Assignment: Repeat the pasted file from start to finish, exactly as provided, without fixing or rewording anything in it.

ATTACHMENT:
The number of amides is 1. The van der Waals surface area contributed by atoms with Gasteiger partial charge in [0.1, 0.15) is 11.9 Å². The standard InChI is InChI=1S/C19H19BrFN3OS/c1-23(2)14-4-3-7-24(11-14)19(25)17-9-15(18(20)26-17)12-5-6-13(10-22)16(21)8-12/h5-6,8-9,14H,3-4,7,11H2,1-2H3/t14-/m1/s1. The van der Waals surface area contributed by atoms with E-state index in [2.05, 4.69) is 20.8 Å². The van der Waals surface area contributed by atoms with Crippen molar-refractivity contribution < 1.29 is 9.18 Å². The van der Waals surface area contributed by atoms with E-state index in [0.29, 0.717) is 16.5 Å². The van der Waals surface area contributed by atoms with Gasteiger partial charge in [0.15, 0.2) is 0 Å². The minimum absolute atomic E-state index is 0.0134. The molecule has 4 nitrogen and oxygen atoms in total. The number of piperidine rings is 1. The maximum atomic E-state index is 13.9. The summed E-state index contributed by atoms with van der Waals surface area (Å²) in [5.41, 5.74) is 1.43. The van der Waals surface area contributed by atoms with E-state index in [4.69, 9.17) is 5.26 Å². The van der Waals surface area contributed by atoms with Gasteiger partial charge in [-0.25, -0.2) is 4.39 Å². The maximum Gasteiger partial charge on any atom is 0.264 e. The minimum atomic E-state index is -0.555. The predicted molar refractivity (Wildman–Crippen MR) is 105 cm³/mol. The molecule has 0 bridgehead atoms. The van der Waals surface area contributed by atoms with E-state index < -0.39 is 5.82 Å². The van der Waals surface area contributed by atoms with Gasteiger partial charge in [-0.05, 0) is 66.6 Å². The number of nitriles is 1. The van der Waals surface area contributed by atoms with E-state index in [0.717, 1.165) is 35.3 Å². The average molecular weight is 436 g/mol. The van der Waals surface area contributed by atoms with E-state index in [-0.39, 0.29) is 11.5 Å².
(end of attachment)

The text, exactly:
The number of amides is 1. The van der Waals surface area contributed by atoms with Gasteiger partial charge in [0.1, 0.15) is 11.9 Å². The standard InChI is InChI=1S/C19H19BrFN3OS/c1-23(2)14-4-3-7-24(11-14)19(25)17-9-15(18(20)26-17)12-5-6-13(10-22)16(21)8-12/h5-6,8-9,14H,3-4,7,11H2,1-2H3/t14-/m1/s1. The van der Waals surface area contributed by atoms with E-state index in [2.05, 4.69) is 20.8 Å². The van der Waals surface area contributed by atoms with Crippen molar-refractivity contribution < 1.29 is 9.18 Å². The van der Waals surface area contributed by atoms with E-state index in [0.29, 0.717) is 16.5 Å². The van der Waals surface area contributed by atoms with Gasteiger partial charge in [0.15, 0.2) is 0 Å². The minimum absolute atomic E-state index is 0.0134. The molecule has 4 nitrogen and oxygen atoms in total. The number of piperidine rings is 1. The maximum atomic E-state index is 13.9. The summed E-state index contributed by atoms with van der Waals surface area (Å²) in [5.41, 5.74) is 1.43. The van der Waals surface area contributed by atoms with E-state index in [4.69, 9.17) is 5.26 Å². The van der Waals surface area contributed by atoms with Gasteiger partial charge in [-0.25, -0.2) is 4.39 Å². The maximum Gasteiger partial charge on any atom is 0.264 e. The minimum atomic E-state index is -0.555. The predicted molar refractivity (Wildman–Crippen MR) is 105 cm³/mol. The molecule has 0 bridgehead atoms. The van der Waals surface area contributed by atoms with E-state index < -0.39 is 5.82 Å². The van der Waals surface area contributed by atoms with Gasteiger partial charge in [-0.05, 0) is 66.6 Å². The number of nitriles is 1. The van der Waals surface area contributed by atoms with E-state index in [0.717, 1.165) is 35.3 Å². The average molecular weight is 436 g/mol. The van der Waals surface area contributed by atoms with E-state index in [-0.39, 0.29) is 11.5 Å².